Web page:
Wednesday, October 22, 2014




          These are days of optimism, maybe even delusion, for the California Republican Party, which hasn’t won a statewide race of any kind since 2006.

    Despite the fact that Democrats won majorities in the June primary for five out of the seven statewide constitutional offices, the GOP still thinks it can win at least one slot. But that’s not likely, no matter how healthy it might be to have folks from two parties in office..

          Republicans’ thinking may be epitomized by former state party chairman Ron Nehring, now running for lieutenant governor. Nehring took just 23.8 percent of the primary vote, while incumbent Lt. Gov. Gavin Newsom won 49.9 percent – just a few votes short of a majority – but Nehring believes he achieved a lot in June.

          True, he did land a slot in the November runoff. But he won just 976,000 votes, compared with 2,082,000 for Newsom. Democrats together netted better than 55.5 percent of the total vote for that office.

          Add to this the fact that June saw a record-low turnout of all voters, with the Democratic vote depressed even further than the GOP’s. If the pattern of the last non-presidential statewide runoff election holds again, almost twice as many voters will fill out ballots this fall as last spring, the increase even greater among Democrats.

          And yet, Nehring says of his spring performance, “Our campaign finished strong.” He called Newsom “the weakest link” among Democrats, noting that of the five incumbent Democrats seeking reelection, Newsom was the only one not getting a clear majority in the June vote.

          As a side note, this goes to show the idiocy of one provision in the law that set up the top two primary election system. It forces primary candidates who win clear majorities to run again in November. Almost certainly, that will be a complete waste of everyone’s time, money and attention this fall, as Gov. Jerry Brown (54.3 percent) and the other majority-winning Democrats will likely roll up margins at least as large as their primary edges.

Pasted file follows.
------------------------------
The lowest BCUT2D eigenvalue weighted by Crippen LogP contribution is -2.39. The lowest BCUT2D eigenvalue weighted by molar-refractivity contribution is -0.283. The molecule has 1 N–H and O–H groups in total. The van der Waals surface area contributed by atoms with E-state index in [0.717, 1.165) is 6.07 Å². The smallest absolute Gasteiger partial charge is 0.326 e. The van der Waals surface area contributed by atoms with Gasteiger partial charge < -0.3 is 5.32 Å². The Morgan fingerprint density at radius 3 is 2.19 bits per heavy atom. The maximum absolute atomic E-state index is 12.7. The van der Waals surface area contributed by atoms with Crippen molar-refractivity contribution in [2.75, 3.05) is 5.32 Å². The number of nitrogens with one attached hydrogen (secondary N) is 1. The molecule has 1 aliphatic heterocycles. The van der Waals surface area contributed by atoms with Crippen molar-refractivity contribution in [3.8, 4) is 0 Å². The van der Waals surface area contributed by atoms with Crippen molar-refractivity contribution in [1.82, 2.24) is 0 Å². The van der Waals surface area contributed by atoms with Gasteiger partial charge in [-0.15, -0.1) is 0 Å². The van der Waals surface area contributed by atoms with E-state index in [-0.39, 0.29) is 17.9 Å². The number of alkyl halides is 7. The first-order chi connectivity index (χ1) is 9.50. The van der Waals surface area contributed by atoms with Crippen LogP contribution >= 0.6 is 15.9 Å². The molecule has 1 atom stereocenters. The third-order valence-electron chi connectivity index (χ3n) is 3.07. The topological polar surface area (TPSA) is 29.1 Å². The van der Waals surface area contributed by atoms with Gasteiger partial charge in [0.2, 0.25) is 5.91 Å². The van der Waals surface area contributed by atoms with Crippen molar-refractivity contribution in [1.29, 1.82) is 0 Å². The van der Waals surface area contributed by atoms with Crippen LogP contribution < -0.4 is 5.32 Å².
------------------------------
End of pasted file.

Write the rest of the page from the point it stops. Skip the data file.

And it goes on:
But still, Republicans like Nehring believe they can pull off upsets. They are also looking closely at the campaigns for state controller and secretary of state.

          In the run for controller, the state’s check-writing officer, Republican Mayor Ashley Swearengin of Fresno topped all primary vote-getters with 24.8 percent, while the total GOP vote came to 44.8 percent. If every GOP vote cast in the primary wound up with Swearengin, she would still be about 5 percent behind the total Democratic vote. Another 6 percent of primary voters went for Green Party candidate Laura Wells, who didn't make the fall ballot. It’s a good bet most of her votes will go Democratic this time – not to mention the fact that Democratic turnout in general will be up more than the GOP’s.

          So no matter how attractive and solid a candidate Swearengin may be – and she is both – it’s pure delusion to think she’s the fall favorite, as some in the GOP now bill her.

          Over in the run for secretary of state, another solid and attractive Republican candidate was the leading vote-getter on primary election day, but not after all absentee and provisional ballots were counted. By then, Republican Pete Peterson, a Pepperdine University professor, trailed Democratic state Sen. Alex Padilla by more than 22,000 votes. Meanwhile, the total Democratic vote came to about 55 percent, so for Peterson to win in November, he’d need to get more than one-tenth of all voters who went Democratic in the spring, plus all those who voted Green and the 9 percent who went for Independent Dan Schnur, an academic who formerly was a GOP political operative. Plus a majority of the voters who didn’t turn out for the primary.

          The upshot is that it’s highly unlikely any Republican can win any statewide office this fall, no matter how wishful their thinking may be just ahead of Election Day.

     Which means Democratic consultant Garry South’s conclusion in summer a memo about the controller’s race also applies to the contests for secretary of state and lieutenant governor: “When you hear the spin from Republicans about how Swearengin is a truly viable candidate in the general election – she finished first in the primary, she’s an attractive and media-savvy candidate, blah, blah, blah – compare it to theactual metrics… and this ain’t happenin’ for Swearengin.” Nor for Peterson and Nehring.

          No matter how comforting Republican illusions may be today.


Elias is author of the current book “The Burzynski Breakthrough: The Most Promising Cancer Treatment and the Government's Campaign to Squelch It,” now available in an updated third edition. His email address is

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